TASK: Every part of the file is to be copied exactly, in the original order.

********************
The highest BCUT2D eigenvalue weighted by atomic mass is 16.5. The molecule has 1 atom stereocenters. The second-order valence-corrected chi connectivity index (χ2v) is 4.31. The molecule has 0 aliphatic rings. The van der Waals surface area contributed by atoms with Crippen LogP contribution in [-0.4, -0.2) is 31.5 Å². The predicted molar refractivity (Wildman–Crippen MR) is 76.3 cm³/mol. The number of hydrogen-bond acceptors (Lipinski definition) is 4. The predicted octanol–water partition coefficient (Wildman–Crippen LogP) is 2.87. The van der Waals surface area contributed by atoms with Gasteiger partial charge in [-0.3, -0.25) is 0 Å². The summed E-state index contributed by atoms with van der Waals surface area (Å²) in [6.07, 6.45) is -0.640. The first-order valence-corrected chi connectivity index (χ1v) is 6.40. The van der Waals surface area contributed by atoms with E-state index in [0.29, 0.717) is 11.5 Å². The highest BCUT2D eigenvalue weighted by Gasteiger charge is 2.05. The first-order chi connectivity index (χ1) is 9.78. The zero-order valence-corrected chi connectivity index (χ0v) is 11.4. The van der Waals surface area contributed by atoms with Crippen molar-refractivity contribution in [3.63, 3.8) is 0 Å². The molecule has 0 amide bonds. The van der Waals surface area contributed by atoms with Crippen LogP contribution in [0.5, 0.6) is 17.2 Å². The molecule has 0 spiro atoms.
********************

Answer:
The highest BCUT2D eigenvalue weighted by atomic mass is 16.5. The molecule has 1 atom stereocenters. The second-order valence-corrected chi connectivity index (χ2v) is 4.31. The molecule has 0 aliphatic rings. The van der Waals surface area contributed by atoms with Crippen LogP contribution in [-0.4, -0.2) is 31.5 Å². The predicted molar refractivity (Wildman–Crippen MR) is 76.3 cm³/mol. The number of hydrogen-bond acceptors (Lipinski definition) is 4. The predicted octanol–water partition coefficient (Wildman–Crippen LogP) is 2.87. The van der Waals surface area contributed by atoms with Gasteiger partial charge in [-0.3, -0.25) is 0 Å². The summed E-state index contributed by atoms with van der Waals surface area (Å²) in [6.07, 6.45) is -0.640. The first-order valence-corrected chi connectivity index (χ1v) is 6.40. The van der Waals surface area contributed by atoms with E-state index in [0.29, 0.717) is 11.5 Å². The highest BCUT2D eigenvalue weighted by Gasteiger charge is 2.05. The first-order chi connectivity index (χ1) is 9.78. The zero-order valence-corrected chi connectivity index (χ0v) is 11.4. The van der Waals surface area contributed by atoms with Crippen molar-refractivity contribution in [3.63, 3.8) is 0 Å². The molecule has 0 amide bonds. The van der Waals surface area contributed by atoms with Crippen LogP contribution in [0.5, 0.6) is 17.2 Å². The molecule has 0 spiro atoms.